GOP Michigan Rep. Bill Huizenga testified before a House committee Wednesday on a bill that would restructure litigation rules under the Endangered Species Act (ESA) to reflect existing law in the Equal Access to Justice Act.
Huizenga’s bill, the “Endangered Species Litigation Reasonableness Act,” would prevent environmental groups from using “sue and settle” tactics to advance a political agenda while profiting off taxpayers through recompensed attorney fees for successful suits.
“Litigating attorneys representing non-governmental entities have taken advantage of the ESA, raking in millions of dollars of taxpayer funded money,” Huizenga said during the hearing. “This bill would ensure that all Americans that sue the federal government are entitled to the same reasonable limits when it comes to being awarded taxpayer funded attorney fees.”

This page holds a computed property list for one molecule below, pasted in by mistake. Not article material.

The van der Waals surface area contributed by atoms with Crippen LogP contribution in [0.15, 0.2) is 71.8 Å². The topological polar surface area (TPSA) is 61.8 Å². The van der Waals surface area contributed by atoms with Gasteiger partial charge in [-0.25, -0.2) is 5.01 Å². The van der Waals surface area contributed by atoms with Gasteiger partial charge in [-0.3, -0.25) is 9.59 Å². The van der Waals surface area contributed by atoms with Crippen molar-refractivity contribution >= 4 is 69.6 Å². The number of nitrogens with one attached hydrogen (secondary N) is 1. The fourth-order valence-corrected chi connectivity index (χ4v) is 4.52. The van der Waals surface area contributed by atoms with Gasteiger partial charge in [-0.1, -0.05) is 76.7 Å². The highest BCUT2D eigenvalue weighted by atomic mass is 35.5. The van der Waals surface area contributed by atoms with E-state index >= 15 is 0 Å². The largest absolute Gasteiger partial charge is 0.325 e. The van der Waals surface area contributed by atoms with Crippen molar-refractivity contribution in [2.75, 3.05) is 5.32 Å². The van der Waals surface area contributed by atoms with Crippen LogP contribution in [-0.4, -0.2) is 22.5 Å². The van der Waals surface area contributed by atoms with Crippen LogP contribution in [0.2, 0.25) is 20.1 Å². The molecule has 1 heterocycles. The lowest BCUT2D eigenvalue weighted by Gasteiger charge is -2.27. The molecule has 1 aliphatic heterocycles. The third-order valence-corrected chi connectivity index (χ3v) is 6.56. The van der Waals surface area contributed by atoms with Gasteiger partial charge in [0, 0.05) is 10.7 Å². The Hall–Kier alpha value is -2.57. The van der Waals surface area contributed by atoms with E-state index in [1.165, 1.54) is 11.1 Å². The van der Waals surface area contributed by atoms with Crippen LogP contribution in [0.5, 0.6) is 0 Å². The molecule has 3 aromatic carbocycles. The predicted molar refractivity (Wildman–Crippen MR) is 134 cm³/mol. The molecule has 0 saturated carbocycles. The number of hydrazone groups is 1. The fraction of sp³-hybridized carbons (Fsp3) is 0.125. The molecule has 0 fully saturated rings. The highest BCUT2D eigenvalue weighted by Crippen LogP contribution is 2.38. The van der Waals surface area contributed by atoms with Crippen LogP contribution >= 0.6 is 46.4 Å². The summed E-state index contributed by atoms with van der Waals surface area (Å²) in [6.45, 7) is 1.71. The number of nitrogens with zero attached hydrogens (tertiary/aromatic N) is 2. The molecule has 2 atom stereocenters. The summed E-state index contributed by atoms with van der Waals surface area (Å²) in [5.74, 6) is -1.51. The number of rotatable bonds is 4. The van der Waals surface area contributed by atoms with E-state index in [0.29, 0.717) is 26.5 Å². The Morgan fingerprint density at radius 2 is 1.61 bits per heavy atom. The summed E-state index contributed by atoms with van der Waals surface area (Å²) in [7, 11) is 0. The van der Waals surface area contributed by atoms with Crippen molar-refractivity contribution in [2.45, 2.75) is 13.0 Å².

Current regulation gives federal agencies 90 days to find whether listing under the ESA is warranted for a species after receiving a petition. Environmental groups have abused the deadline by petitioning for hundreds of species at a time, then suing when the agency misses the deadline to publish its initial findings, according to Holsinger Law Manager Kent Holsinger’s testimony in the Senate hearing.
Huizenga’s bill removes the 90-day deadline and caps attorney fee awards for successful litigants at $125 an hour.
TheDCNF found evidence of environmental groups high jacking ESA implementation through litigation. Environmental groups were the litigating party in 90 percent of ESA-related lawsuits against federal agencies from 2005 to 2015, TheDCNF reported in March.
“They sue. They settle. They collect their attorney fees, usually at exorbitant rates. They rinse and repeat, over and over again,” Holsinger said during his testimony.
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